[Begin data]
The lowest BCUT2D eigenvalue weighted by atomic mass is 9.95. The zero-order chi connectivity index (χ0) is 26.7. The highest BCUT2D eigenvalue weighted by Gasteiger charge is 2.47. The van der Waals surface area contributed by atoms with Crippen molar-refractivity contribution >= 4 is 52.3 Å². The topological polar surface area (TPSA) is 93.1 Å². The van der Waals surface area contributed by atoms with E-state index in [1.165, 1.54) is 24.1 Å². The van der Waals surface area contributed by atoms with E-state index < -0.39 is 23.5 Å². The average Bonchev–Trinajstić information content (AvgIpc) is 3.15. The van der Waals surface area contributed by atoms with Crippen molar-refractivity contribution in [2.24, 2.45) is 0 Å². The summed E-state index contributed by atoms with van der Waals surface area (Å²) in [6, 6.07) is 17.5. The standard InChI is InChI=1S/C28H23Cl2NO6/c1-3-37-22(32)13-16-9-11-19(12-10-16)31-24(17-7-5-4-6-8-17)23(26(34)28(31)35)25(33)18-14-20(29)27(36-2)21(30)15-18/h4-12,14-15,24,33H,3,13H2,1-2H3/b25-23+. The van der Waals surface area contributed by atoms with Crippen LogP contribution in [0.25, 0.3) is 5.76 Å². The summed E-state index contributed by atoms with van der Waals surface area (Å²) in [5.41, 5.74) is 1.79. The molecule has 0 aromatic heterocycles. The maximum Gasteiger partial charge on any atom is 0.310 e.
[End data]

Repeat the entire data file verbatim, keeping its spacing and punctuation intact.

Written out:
The lowest BCUT2D eigenvalue weighted by atomic mass is 9.95. The zero-order chi connectivity index (χ0) is 26.7. The highest BCUT2D eigenvalue weighted by Gasteiger charge is 2.47. The van der Waals surface area contributed by atoms with Crippen molar-refractivity contribution >= 4 is 52.3 Å². The topological polar surface area (TPSA) is 93.1 Å². The van der Waals surface area contributed by atoms with E-state index in [1.165, 1.54) is 24.1 Å². The van der Waals surface area contributed by atoms with E-state index < -0.39 is 23.5 Å². The average Bonchev–Trinajstić information content (AvgIpc) is 3.15. The van der Waals surface area contributed by atoms with Crippen molar-refractivity contribution in [2.24, 2.45) is 0 Å². The summed E-state index contributed by atoms with van der Waals surface area (Å²) in [6, 6.07) is 17.5. The standard InChI is InChI=1S/C28H23Cl2NO6/c1-3-37-22(32)13-16-9-11-19(12-10-16)31-24(17-7-5-4-6-8-17)23(26(34)28(31)35)25(33)18-14-20(29)27(36-2)21(30)15-18/h4-12,14-15,24,33H,3,13H2,1-2H3/b25-23+. The van der Waals surface area contributed by atoms with Crippen LogP contribution in [0.25, 0.3) is 5.76 Å². The summed E-state index contributed by atoms with van der Waals surface area (Å²) in [5.41, 5.74) is 1.79. The molecule has 0 aromatic heterocycles. The maximum Gasteiger partial charge on any atom is 0.310 e.